Living Architecture: A Room for London
The scheme takes as its starting point a lower-ground floor flat in a Victorian mansion block in Bloomsbury, London. The footprint of the new design is unchanged from this historical reference, but the interior has been rearranged to suit the requirements of the brief, and contemporary preferences and desires with regard to amenities and open-plan living. While the mansion block flat possessed only two exterior elevations, the new design has an external appearance at every edge, including a roof – but the sculptural articulation of these surfaces is abstracted from the functional window and door openings in the historical precedent. The parapet and external face of the building that forms the new pavilion’s site is treated as a reversed and exaggerated version of the spatial condition of the mansion block light-well, which staggers to mediate the relationship of the interior with the street.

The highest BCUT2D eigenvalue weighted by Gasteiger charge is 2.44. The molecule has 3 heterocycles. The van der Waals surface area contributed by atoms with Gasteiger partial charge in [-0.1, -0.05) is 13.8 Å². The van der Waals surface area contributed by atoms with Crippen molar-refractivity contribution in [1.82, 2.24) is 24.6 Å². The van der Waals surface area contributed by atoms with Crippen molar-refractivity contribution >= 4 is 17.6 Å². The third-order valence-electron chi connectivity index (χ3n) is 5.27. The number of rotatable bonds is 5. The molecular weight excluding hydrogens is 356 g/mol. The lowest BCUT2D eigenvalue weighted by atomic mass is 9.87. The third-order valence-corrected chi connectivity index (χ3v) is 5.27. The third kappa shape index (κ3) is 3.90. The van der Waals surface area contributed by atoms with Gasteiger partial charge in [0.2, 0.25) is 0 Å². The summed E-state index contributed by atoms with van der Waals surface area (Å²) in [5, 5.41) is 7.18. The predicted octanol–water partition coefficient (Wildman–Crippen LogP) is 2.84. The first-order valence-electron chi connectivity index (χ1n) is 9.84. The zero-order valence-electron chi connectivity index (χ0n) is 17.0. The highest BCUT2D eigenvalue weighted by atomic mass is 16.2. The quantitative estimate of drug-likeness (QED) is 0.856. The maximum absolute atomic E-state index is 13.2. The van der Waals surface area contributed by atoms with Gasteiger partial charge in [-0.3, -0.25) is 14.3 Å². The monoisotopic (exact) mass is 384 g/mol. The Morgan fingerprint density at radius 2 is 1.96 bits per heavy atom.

White render cladding alludes to another London archetype, the closet wings of Victorian terraces; while the external spaces are clad in timber decking as a reference to the ubiquitous use of this material in the back gardens of these houses. The design does not attempt to deny its urban setting, but in order to operate as a retreat from the bustle of the city, the design eschews panoramic views of the river and skyline in favour of selected, framed views of elements of the surrounding built and natural environment. In particular, roof-lights frame views of the sky and heighten the sound of rain. The timber-screened terraces facilitate a range of spatial experiences, allowing complete privacy, selective views, or panoramas. The roof that forms the ground plane for the new pavilion is flooded with a thin layer of water, addressing its unsightly appearance and setting up a more direct visual relationship between the new scheme and the River Thames.